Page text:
“While we were trying to save the paddy by buying water from local submersibles, we found that fertiliser was not available in the market. Black marketing had started. Now, we have to travel far in search of fertilisers, which are being sold at exorbitant prices. The cooperative society did not provide fertilisers to farmers at government rates. Actually, they did not take the initiative. So, we had to buy fertilisers in the black market,” said Subash Ghose of Kamargore village of Sonamukhi, Haidar Aali of Nabason village, Bamapada Saha of Dubrajpur under Simlapal Block, and numerous other farmers.

There are 290 agricultural cooperative societies in Bankura district, of which about 80 are not in working condition. Several other cooperatives are accused of huge corruption. The financial corruption of Rs 14 crore in Bankura District Central Cooperative Bank in 2014 has not been recovered till date. After the Trinamool Congress came to power in 2011, they took one after another cooperative by force, alleged the farmers.

Since 2011, there has been no election in even one cooperative in the district. Most cooperative societies have no specific plan to stand by farmers, a retired officer of Bankura District Central Cooperative Bank told this reporter.

Given this state of cooperatives, farmers are forced to depend on aaratdars and microfinance companies, several farmers, such as Rustom Mamtaz, Rupchand Ghose of Kamargore, Nimai Das and Asit Das of Pakhonna under Barjora Block, Laltu Majhi of Sarenga, said.

The farmers said microfinance companies have to pay loans that carry around 20% interest rate. On the other hand, farmers have to deliver their ‘gains’ to aaratdars. That’s the rule now, they said.

The farmers also alleged political discrimination in the indemnity insurance money, adding that several affected farmers had been deprived of Banglar Shosyo Bima Prokolpo (Bengal crop insurance scheme) introduced by the state government.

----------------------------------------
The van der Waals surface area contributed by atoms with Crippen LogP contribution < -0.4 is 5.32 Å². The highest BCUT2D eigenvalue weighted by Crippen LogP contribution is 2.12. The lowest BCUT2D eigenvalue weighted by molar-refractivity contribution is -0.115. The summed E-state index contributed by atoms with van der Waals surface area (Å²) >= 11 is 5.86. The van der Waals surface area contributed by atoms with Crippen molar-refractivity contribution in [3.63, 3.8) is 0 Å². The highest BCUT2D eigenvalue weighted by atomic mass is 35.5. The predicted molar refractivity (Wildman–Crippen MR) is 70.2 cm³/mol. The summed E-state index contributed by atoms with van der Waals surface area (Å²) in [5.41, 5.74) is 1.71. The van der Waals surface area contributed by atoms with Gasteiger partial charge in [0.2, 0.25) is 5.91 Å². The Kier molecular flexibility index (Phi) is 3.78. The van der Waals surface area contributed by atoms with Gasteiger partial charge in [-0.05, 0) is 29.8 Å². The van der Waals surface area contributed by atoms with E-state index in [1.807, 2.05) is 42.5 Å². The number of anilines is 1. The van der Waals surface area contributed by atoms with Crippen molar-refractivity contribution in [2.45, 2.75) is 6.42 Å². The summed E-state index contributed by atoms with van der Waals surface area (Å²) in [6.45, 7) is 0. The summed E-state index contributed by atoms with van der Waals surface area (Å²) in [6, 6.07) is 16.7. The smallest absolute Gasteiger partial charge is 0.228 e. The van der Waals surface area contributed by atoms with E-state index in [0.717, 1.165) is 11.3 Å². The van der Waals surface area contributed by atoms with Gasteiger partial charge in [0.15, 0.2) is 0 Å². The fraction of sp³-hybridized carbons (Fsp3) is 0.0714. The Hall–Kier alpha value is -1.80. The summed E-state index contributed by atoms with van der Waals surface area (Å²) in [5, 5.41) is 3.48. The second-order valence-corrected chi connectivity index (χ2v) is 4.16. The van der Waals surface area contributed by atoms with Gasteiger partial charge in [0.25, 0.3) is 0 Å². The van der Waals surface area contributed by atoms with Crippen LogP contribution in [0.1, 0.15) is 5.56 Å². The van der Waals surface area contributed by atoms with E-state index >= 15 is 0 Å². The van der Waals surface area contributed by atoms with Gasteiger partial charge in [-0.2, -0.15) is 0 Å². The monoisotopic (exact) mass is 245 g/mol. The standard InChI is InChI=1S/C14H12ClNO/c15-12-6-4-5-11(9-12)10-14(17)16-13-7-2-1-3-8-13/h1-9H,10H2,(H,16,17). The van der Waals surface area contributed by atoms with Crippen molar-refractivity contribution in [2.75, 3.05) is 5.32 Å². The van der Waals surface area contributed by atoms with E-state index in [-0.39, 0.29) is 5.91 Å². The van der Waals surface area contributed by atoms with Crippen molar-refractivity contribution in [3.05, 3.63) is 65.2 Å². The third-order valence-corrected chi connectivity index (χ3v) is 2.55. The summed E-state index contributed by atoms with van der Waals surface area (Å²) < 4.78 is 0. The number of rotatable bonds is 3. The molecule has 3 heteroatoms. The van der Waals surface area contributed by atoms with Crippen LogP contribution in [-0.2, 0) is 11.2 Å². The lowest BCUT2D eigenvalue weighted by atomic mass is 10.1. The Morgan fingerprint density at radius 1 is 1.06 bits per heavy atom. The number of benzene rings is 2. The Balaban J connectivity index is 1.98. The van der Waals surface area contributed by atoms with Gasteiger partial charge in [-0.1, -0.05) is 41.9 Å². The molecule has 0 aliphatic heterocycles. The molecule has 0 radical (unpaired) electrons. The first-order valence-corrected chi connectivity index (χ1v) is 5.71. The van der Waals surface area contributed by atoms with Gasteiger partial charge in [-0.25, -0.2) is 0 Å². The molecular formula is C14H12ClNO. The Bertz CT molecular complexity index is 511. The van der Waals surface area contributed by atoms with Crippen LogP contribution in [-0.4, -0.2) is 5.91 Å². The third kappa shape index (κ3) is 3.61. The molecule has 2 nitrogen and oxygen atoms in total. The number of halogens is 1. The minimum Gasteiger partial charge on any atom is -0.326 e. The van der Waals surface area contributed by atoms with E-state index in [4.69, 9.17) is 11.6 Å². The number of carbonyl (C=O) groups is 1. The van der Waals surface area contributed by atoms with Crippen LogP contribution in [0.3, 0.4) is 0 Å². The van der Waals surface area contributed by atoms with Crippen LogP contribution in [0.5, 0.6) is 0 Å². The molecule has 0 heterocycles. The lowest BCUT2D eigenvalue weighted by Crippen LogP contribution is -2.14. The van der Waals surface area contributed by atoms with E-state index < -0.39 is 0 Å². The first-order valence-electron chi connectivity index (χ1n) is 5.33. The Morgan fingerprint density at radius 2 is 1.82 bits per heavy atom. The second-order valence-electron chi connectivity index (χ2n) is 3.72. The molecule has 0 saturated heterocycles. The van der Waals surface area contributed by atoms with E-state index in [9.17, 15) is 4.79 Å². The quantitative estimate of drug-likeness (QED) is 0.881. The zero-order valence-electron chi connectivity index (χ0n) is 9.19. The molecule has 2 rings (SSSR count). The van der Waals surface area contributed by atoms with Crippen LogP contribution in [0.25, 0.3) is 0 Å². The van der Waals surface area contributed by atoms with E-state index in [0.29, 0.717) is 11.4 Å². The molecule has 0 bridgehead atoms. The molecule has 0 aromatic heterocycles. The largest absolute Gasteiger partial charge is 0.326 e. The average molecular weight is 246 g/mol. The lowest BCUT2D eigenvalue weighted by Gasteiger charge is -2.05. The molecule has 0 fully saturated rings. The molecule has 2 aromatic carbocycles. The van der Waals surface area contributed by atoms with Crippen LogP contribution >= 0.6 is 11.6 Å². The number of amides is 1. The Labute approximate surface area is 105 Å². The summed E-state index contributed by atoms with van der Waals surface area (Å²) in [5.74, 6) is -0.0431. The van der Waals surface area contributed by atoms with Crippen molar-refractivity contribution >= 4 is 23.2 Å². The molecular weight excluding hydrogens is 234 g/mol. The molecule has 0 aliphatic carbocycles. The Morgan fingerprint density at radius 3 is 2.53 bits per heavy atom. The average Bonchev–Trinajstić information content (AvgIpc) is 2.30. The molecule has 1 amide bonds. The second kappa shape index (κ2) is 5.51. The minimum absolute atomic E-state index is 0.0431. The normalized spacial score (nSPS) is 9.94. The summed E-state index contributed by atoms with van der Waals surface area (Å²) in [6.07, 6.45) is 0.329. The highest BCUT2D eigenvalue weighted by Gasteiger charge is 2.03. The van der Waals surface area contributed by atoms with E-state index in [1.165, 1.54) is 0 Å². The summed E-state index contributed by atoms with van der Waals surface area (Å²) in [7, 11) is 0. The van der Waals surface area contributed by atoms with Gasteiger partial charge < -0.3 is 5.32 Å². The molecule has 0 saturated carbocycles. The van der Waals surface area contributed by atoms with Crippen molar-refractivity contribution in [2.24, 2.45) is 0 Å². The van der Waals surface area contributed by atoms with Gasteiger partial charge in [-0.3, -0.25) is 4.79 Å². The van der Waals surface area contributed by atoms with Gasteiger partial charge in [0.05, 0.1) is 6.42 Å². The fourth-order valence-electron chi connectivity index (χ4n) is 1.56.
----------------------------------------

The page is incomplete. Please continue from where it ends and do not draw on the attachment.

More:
Jadunath Ray, AIKS Bankura district secretary, told this reporter that they had submitted specific information to the agriculture department, listing the actual number of affected farmers who had not received the insurance money. But there was no new investigation in this regard from the department, he added,

When asked, Narayan Mandla, the District Agriculture Officer, said compensation had been given to farmers of 47 gram panchayat areas who were affected by the Kharif season in the district this year. However, he did not say how many people received how much money. A former District Agriculture Officer told this reporter that this insurance scheme identified the crop damage to the panchayat area, not individual affected farmers. “That is the problem,” he added.

This year, the paddy crop also saw a lot of insects. “Pesticides given by aaratdars need to be sprayed in the fields because even if we produce that paddy with our hard work, the real owners are the aaratdars. After saving the paddy, a lot of ripened paddy was lost in the field due to untimely rains on November 8-9. We will not be able to repay the loan that we have taken from the aaratdars. Our debt will increase,” said Selim Khan, a small farmer of Khosbag village under Indas block.

Why Farmers Surrender to Aaratdars

About 300 families live in Khosbag village, where the land is of high-yielding quality. Cultivation here is done in three seasons - Kharif, Rabi, Boro. Farmers get irrigation water from the DVC reservoirs and also use water from submersibles. Most are small and medium farmers.